"The single biggest challenge we’ve faced is manufacturing. We started the company with an ambition to use British manufacture for all our clothing to lessen the impact of transportation and help closer factories become more sustainable. We invested a huge amount of time and energy (and money!) trying to follow this path, and we gave it our best shot. But ultimately, to get the quality and capacity that we needed we had to move our manufacture to Europe. We now work with a factory in Lithuania who make fantastic garments and are keen to be challenged on their environmental impact. They source 100% of their energy from renewables, and we’re working with them on a trial to chemically recycle 400kg of offcuts from their manufacturing process (our offcuts, and other brands too). Their offcuts currently go to an Energy Form Waste plant, which is certainly better than landfill but still very much part of the linear economy. I’m hoping we can help them change that.
The other challenge is materials. When we were looking into sustainable fabrics when we started the brand, the options were still very limited. This definitely caused some delay in the development of some products until the right fabrics were available – we did not want to compromise on performance, but at the time the breadth of fabrics in recycled fibres just wasn’t sufficient to really hit the performance mark in a number of garments. So instead we had to focus on fewer garments.
Fast forward 5 years and now the suppliers are knocking on our door to show us their sustainable fabrics. The range of materials available to us has expanded massively, but that does bring drawbacks too. It has increased the propensity for greenwashing in the textile space, and it means we have to do more digging than ever to ensure we’re happy that the suppliers meet our standards for environmental performance and ethics.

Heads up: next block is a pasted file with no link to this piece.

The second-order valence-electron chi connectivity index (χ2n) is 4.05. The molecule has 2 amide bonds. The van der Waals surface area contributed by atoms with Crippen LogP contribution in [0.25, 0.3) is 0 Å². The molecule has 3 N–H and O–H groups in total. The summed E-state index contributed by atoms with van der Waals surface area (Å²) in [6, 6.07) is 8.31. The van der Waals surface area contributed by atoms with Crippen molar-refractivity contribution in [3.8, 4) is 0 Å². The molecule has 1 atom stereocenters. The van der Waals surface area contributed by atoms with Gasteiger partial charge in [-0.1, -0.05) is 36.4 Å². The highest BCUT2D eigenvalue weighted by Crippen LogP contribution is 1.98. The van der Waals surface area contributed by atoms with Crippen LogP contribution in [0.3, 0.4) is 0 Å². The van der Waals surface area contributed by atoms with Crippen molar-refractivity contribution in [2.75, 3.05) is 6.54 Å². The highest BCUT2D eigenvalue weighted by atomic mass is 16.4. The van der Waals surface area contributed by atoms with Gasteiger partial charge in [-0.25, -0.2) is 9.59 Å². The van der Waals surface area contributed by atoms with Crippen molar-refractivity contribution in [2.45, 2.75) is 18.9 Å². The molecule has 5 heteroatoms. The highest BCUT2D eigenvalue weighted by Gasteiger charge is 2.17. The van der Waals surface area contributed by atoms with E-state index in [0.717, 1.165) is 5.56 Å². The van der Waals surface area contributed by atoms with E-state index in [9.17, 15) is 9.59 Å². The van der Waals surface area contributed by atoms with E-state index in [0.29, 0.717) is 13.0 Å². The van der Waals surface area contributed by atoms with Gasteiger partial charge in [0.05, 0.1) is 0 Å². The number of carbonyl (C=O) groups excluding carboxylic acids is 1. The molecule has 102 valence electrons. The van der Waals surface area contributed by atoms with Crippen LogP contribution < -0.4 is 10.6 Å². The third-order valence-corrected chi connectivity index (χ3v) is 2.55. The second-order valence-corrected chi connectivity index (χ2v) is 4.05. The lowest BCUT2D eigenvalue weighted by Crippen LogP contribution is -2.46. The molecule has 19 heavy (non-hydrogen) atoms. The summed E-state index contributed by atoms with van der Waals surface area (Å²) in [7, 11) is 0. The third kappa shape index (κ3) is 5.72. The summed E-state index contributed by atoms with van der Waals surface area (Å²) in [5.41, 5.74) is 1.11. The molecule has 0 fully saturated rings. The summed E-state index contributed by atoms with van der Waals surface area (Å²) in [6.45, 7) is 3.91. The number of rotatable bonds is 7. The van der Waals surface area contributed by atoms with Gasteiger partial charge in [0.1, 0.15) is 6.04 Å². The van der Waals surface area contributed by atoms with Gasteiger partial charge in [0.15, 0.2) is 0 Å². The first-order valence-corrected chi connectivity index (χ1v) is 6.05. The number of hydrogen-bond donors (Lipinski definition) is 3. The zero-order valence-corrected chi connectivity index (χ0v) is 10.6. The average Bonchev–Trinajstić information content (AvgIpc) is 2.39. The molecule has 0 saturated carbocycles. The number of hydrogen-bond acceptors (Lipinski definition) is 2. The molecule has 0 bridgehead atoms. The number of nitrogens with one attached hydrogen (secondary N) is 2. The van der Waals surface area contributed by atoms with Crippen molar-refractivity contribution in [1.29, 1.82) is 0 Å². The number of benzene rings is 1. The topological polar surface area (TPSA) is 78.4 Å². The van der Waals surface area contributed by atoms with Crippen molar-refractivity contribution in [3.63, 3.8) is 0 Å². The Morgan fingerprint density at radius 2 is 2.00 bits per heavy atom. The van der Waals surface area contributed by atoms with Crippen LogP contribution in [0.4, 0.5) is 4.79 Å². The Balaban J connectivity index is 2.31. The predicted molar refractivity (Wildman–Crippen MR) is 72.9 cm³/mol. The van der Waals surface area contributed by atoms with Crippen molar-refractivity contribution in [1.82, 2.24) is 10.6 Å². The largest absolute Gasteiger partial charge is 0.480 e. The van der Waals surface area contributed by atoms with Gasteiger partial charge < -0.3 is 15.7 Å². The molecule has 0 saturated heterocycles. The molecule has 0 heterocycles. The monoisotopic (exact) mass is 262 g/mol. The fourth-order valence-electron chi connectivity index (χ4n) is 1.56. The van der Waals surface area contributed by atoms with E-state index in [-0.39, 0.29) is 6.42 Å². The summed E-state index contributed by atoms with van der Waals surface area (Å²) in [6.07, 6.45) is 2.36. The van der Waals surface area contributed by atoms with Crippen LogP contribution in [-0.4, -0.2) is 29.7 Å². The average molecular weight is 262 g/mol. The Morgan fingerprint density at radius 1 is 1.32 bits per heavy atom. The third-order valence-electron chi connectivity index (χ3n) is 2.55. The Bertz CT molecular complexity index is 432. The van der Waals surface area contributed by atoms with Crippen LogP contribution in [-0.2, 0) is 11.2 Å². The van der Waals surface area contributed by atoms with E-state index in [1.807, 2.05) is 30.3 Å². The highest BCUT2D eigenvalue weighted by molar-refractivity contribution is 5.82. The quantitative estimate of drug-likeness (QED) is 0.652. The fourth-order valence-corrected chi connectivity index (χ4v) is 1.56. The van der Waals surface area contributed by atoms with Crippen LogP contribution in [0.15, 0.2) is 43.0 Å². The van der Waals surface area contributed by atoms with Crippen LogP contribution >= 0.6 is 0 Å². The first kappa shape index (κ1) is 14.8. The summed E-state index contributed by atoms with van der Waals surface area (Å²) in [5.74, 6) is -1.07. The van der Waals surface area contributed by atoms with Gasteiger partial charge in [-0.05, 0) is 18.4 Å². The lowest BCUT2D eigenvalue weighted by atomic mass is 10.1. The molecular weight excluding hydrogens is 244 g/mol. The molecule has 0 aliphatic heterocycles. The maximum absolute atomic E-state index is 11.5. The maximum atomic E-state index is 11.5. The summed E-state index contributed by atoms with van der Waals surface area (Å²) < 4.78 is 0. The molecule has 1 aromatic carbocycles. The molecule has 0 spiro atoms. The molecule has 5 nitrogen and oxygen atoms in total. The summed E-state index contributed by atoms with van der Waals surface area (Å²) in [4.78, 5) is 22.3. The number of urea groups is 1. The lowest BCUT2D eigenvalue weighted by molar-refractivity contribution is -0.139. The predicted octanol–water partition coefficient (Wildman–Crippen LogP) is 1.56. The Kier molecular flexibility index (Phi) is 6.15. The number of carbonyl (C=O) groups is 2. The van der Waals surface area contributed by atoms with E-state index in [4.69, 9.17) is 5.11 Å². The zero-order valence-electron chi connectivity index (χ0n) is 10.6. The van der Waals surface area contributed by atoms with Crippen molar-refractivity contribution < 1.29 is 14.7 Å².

We put a lot of effort into understanding our supply chain, but there’s a lot more to do as we grow. For example, all our Tier 1 suppliers and fabric mills are signed up to our Code of Conduct, which mandates fair treatment of staff, no bonded or child labour, right to join a union etc., and sets a baseline for understanding where that supplier is in terms of environmental impact and improvement plans. By end of next year, we expect all other Tier 2 suppliers, as well as Tier 3 & 4 (down to the bottle collectors) to be covered by that Code of Conduct."
What are your ambitions for both short and long term?
"We’ve only recently launched as a B2C brand, having focused solely on custom kit up until early 2020. So the next two years are about strengthening the brand and really working hard on expanding the B2C product range and building community. Our brand film has just launched and gives a taste of where we’re going with this. At the same time we’ll be focusing on positive impact through working towards our circularity aims, and becoming carbon neutral by the end of 2022 (on all operations and, critically, supply chain too).
In the next 10 years we’ll be building on the solid foundations we’re laying for brand and community to massively expand our customer base within our key markets of the UK, EU
and the US. You can expect to see a lot of focus on innovation through collaboration with our suppliers, academia, and hopefully with some of the people reading this article. We’ll be developing the facilities and/or partnerships necessary to enable a true circular approach to clothing in all its facets (e.g. design out waste, eliminate harmful chemicals, regenerate ecosystems, and keeping products in use longer), and will be developing, testing and rolling out the business models to match that approach."
What do you expect of the cycling community on this journey?
"Over the last year or two we’ve started to see a real shift in customer demand and interest for more sustainable products. We expect this to continue, and if anything, to accelerate. We’re moving away from the traditional clothing model of incentivising constant churn of new garments, which is fundamentally unsustainable. Instead, we’re looking at a range of different business models that develop a longer term relationship with customers where they may buy fewer garments, but will always look to us as one of a handful of brands that they are loyal to and engage with throughout the garment lifecycle. If we can build that kind of relationship, then our customers will be our biggest advocates.
I’m also expecting great levels of challenge from our customers! As they continue to become more environmentally and socially aware, I would expect our customers to keep us on our toes, to make sure we’re building the very best version of Presca and staying true to the promises we’re making."
Find out more about Presca here: www.prescasportswear.com Photo credits: Presca